Original 1960 24 Hours of Le Mans Corvette In Center Of Legal Dispute
A legal feud is brewing over a very special 1960 Corvette. It was one of three Corvettes that participated in the 1960 24 Hours of Le Mans – where Corvette earned its first victory at the French endurance race. Today, the car belongs to Harbor Buick GMC, a dealership in Portage, Indiana, and is the shared custody of the dealership’s owners – Gio Burelli and Kevin Mackay.
In a story that was originally reported by Bob Kasarda with NWI.com (The Northwest Indiana Times), we’ve learned that the car, which is insured for $2.5 million dollars, is essentially in the middle of a “custody battle” between the two owners. Burelli, who is believed to be in possession of the car at this time, has 70% ownership of the car, with the other 30% belonging to Mackay . An emergency court hearing is scheduled for Tuesday, December 11, 2018 before Porter Superior Court Judge Jeffrey Clymer, who is seeking to take possession of the vehicle from Burelli.
Per Ryan Schoffelmeer, legal counsel for Mackay, the emergency court hearing was scheduled because “creditors (are) now swarming around Burelli and the car because of the dealership’s closing, and as a result of debt of up to $500,00 owed by a former owner of the car who sold his share to Burelli.”
Schoffelmeer claims that the car had been in storage at the now-closed Portage dealership and that its current whereabouts are unknown to Mackay.
“This car is a part of Americana,” said Schoffelmeer, “We’re trying to protect the car.”
In addition to monies owed for the 1960 Corvette, Schoffelmeer alledges that there are further claims totaling more than $28 million against Burelli. There is also concern about the status of the insurance policy of the car (the aforementioned $2.5 million), given that the car was being stored at the Portage dealership, which is no longer in business (according to the court motion.)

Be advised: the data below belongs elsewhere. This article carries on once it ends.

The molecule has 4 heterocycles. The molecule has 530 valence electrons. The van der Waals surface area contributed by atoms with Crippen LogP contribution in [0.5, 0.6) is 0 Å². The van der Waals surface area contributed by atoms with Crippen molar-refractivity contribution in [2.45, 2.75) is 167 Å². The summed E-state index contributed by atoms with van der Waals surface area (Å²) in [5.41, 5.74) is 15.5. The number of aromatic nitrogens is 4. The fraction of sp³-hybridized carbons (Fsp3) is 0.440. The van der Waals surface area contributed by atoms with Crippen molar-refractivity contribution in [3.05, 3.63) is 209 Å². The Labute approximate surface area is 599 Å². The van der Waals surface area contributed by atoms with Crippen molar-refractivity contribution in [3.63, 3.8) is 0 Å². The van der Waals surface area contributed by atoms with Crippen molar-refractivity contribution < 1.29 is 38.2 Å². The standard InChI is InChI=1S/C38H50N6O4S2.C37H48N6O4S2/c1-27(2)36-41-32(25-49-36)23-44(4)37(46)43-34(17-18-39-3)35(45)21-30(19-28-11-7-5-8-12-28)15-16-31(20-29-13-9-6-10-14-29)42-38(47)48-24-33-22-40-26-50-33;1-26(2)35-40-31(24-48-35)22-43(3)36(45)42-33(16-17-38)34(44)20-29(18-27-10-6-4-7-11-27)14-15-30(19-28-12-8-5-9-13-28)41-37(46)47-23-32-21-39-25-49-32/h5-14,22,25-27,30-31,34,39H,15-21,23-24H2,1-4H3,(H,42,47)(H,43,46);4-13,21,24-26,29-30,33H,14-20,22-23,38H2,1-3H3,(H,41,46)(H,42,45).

The car is under court order to be sold by Burelli by March 31. Schoffelmeer stated that his client is “OK with a sale, but wants to make sure it is carried out correctly to maintain the vehicle’s value.”
“The most certain way to secure the safety of the Corvette is to remove it from the possession of Burelli,” according to the motion.
Corvsport.com previously published an article documenting the fascinating history of the three Corvettes than ran in the 1960 24 Hours of Le Mans. This car, along with the other two, represent Chevrolet’s first real venture into the world racing circuit. These cars proved that GM had the “stuff” needed to perform in league with Ferrari and Porsche (among others.) While Corvettes are synonymous with world-class racing today, these early pioneers of the sport demonstrated that American automotive manufacturers were capable of engineering a race car with the power and durability to run a 24 hour race – and win it – a feat which had not been accomplished by an American manufacturer prior to this race.
We’ll provide updates about this case if/when they become available.